Development of n-on-p silicon sensors for very high radiation environments

Unno, Y. et al. (2011) Development of n-on-p silicon sensors for very high radiation environments. Nuclear Instruments and Methods in Physics Research. Section A: Accelerators, Spectrometers, Detectors, and Associated Equipment, 636(1), S24-S30. (doi: 10.1016/j.nima.2010.04.080)

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Abstract

We have developed a novel and highly radiation-tolerant n-in-p silicon microstrip sensor for very high radiation environments such as in the Super Large Hadron Collider. The sensors are designed for a fluence of 1x10 15 neq/cm2 and are fabricated from p-type, FZ, 6 in. (150 mm) wafers onto which we lay out a single 9.75 cmx9.75 cm large-area sensor and several 1 cm x 1 cm miniature sensors with various n-strip isolation structures. By evaluating the sensors both pre- and post-irradiation by protons and neutrons, we find that the full depletion voltage evolves to approximately 800 V and that the n-strip isolation depends on the p + concentration. In addition, we characterize the interstrip resistance, interstrip capacitance and the punch-through-protection (PTP) voltage. The first fabrication batch allowed us to identify the weak spots in the PTP and the stereo strip layouts. By understanding the source of the weakness, the mask was modified accordingly. After modification, the follow-up fabrication batches and the latest fabrication of about 30 main sensors and associated miniature sensors have shown good performance, with no sign of microdischarge up to 1000 V.

Item Type:Articles
Status:Published
Refereed:Yes
Glasgow Author(s) Enlighten ID:Buttar, Professor Craig and O'Shea, Professor Val and Bates, Dr Richard and Eklund, Professor Lars
Authors: Unno, Y., Affolder, A.A., Allport, P.P., Bates, R., Betancourt, C., Bohm, J., Brown, H., Buttar, C., Carter, J.R., Casse, G., Chen, H., Chilingarov, A., Cindro, V., Clark, A., Dawson, N., DeWilde, B., Dolezal, Z., Eklund, L., Fadeyev, V., Ferrere, D., Fox, H., French, R., Garcia, C., Gerling, M., Gonzalez Sevilla, S., Gorelov, I., Greenall, A., Grillo, A.A., Hamasaki, N., Hara, K., Hatano, H., Hoeferkamp, M., Hommels, L.B.A., Ikegami, Y., Jakobs, K., Kamada, S., Kierstead, J., Kodys, P., Kohler, M., Kohriki, T., Kramberger, G., Lacasta, C., Li, Z., Lindgren, S., Lynn, D., Mikestikova, M., Maddock, P., Mandic, I., Marti i Garcia, S., Martinez-McKinney, F., Maunu, R., McCarthy, R., Metcalfe, J., Mikuz, M., Minano, M., Mitsui, S., O'Shea, V., Paganis, S., Parzefall, U., Puldon, D., Robinson, D., Sadrozinski, H.F.-W., Sattari, S., Schamberger, D., Seidel, S., Seiden, A., Terada, S., Toms, K., Tsionou, D., Von Wilpert, J., Wormald, M., Wright, J., Yamada, M., and Yamamura, K.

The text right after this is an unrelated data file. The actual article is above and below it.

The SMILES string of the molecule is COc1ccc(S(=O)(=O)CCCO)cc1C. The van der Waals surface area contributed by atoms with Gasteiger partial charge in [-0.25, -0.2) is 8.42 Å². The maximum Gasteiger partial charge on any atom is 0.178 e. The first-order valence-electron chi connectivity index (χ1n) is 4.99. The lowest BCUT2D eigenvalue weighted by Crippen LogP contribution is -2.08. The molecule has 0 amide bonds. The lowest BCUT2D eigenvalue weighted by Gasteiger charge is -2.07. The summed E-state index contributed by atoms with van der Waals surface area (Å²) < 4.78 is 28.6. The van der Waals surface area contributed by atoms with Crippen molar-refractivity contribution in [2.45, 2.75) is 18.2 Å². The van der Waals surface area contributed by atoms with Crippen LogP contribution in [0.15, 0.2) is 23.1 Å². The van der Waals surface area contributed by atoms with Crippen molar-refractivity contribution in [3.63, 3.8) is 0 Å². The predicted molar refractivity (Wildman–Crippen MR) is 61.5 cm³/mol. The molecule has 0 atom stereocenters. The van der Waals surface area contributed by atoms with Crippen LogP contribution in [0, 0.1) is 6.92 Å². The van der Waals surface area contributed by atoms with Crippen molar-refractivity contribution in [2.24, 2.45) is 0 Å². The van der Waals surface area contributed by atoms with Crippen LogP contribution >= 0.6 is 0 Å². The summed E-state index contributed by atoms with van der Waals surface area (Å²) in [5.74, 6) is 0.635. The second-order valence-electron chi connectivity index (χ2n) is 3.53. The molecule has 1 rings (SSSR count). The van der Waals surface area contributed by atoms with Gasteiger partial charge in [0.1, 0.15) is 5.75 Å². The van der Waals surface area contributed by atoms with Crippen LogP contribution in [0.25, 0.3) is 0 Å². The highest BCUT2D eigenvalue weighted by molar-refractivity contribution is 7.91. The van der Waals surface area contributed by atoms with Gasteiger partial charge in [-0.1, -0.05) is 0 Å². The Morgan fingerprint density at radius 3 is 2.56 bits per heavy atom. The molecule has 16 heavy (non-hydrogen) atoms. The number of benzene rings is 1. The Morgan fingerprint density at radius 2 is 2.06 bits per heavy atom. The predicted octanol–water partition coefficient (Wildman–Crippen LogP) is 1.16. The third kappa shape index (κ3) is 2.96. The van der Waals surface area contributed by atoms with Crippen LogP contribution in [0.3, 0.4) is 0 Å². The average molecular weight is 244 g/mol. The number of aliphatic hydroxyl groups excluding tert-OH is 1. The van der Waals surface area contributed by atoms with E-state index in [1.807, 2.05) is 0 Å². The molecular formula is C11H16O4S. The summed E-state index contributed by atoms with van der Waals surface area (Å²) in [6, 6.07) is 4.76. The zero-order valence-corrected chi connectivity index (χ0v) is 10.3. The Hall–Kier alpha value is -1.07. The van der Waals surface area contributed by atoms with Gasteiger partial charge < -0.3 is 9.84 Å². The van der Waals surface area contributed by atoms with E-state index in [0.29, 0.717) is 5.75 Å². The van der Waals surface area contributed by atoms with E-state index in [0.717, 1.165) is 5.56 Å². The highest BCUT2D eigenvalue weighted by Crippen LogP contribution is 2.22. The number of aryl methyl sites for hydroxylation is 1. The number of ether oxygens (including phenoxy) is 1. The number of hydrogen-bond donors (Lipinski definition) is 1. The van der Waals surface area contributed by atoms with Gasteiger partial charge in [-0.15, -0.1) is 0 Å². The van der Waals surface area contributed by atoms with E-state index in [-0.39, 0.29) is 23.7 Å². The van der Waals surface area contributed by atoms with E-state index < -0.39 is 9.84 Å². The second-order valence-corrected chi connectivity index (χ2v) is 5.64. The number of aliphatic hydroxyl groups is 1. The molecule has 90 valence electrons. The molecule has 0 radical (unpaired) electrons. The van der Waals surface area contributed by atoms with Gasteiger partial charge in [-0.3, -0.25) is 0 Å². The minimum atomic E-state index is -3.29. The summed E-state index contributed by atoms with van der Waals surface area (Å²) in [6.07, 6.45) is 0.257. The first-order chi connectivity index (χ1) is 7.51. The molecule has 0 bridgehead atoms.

College/School:College of Science and Engineering > School of Physics and Astronomy
Journal Name:Nuclear Instruments and Methods in Physics Research. Section A: Accelerators, Spectrometers, Detectors, and Associated Equipment
ISSN:0168-9002

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